In holding interest rates at the current five per cent level, the Bank of Canada made it clear that any moves to cut will be “data dependent,” said Bryan Yu, chief economist at Central 1 Credit Union.

Advertisement 5

Article content

“We expect a rate cut in June as economic patterns falter,” he said in a note following the central bank’s announcement.

There is no shortage of weak economic indicators, Yu said, including “faltering domestic demand,” declining gross domestic product per capita and “sharply” declining business investment, which dropped for the sixth time over the past seven quarters, according to gross domestic product data released last week.

Recommended from Editorial

He said the costs of shelter will continue to challenge inflation goals, but “we expect the bank to “look through” shelter costs as it assesses the timing of a cut.”

‘Gifted a little more time’: James Orlando, TD Economics

The Bank of Canada was “gifted a little more time” to hold off on rate cuts after the economy eked out growth in the fourth quarter, said James Orlando, senior economist at Toronto-Dominion Bank Economics.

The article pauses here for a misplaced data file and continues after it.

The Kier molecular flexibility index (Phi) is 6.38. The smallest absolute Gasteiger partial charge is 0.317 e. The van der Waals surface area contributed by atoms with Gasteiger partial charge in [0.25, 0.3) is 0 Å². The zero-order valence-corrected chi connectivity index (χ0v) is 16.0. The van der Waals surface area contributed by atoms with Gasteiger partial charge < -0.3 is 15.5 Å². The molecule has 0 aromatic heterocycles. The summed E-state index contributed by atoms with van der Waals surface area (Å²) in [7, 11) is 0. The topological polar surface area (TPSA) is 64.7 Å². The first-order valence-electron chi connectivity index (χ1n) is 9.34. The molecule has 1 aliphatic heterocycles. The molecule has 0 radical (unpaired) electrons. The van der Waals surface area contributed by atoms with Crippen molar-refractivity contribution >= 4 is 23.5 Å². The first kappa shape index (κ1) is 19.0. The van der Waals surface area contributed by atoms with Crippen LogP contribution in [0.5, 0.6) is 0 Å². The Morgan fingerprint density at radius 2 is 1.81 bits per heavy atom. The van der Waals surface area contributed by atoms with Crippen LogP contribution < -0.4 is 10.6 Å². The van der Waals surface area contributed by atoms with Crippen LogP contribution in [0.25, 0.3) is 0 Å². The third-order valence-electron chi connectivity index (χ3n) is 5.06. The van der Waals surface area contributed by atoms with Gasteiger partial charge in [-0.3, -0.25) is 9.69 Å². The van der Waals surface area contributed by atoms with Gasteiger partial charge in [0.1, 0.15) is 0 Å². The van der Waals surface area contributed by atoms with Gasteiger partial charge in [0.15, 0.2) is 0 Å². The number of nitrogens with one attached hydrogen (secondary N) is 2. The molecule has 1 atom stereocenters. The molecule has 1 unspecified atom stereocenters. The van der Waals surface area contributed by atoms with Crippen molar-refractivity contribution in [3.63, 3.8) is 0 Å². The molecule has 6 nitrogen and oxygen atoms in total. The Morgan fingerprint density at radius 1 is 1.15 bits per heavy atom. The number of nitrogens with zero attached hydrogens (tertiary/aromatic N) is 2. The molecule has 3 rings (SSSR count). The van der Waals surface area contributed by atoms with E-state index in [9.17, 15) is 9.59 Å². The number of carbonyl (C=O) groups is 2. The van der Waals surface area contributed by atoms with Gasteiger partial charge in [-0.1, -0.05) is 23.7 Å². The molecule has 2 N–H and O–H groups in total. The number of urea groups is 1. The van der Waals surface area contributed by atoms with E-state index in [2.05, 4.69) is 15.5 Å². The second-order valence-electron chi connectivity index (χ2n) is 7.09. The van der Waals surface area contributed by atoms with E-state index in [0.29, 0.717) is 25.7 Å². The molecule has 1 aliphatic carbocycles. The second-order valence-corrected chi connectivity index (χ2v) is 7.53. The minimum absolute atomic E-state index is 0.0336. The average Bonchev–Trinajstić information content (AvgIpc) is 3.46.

“With effectively no pressure for the BoC to respond, it can sit back and wait for a couple more inflation reports to roll in,” Orlando said in a note on the rate announcement.

Advertisement 6

Article content

He cautioned though that “markets don’t think the BoC can get too comfortable” with a rate cut at the bank’s June meeting 90 per cent “priced” — timing the economist agrees with.

The Bank of Canada cited worry about inflation throughout its rate-decision statement.

Orlando argues, however, that inflation is being driven by shelter prices. When they are excluded, inflation comes in at 1.6 per cent year over year, below the central bank’s target of two per cent.

“While the BoC isn’t ready to adjust course just yet, we think that the time for rate cuts is quickly approaching,” Orlando said.

• Email: [email protected]

Bookmark our website and support our journalism: Don’t miss the business news you need to know — add financialpost.com to your bookmarks and sign up for our newsletters here.

Article content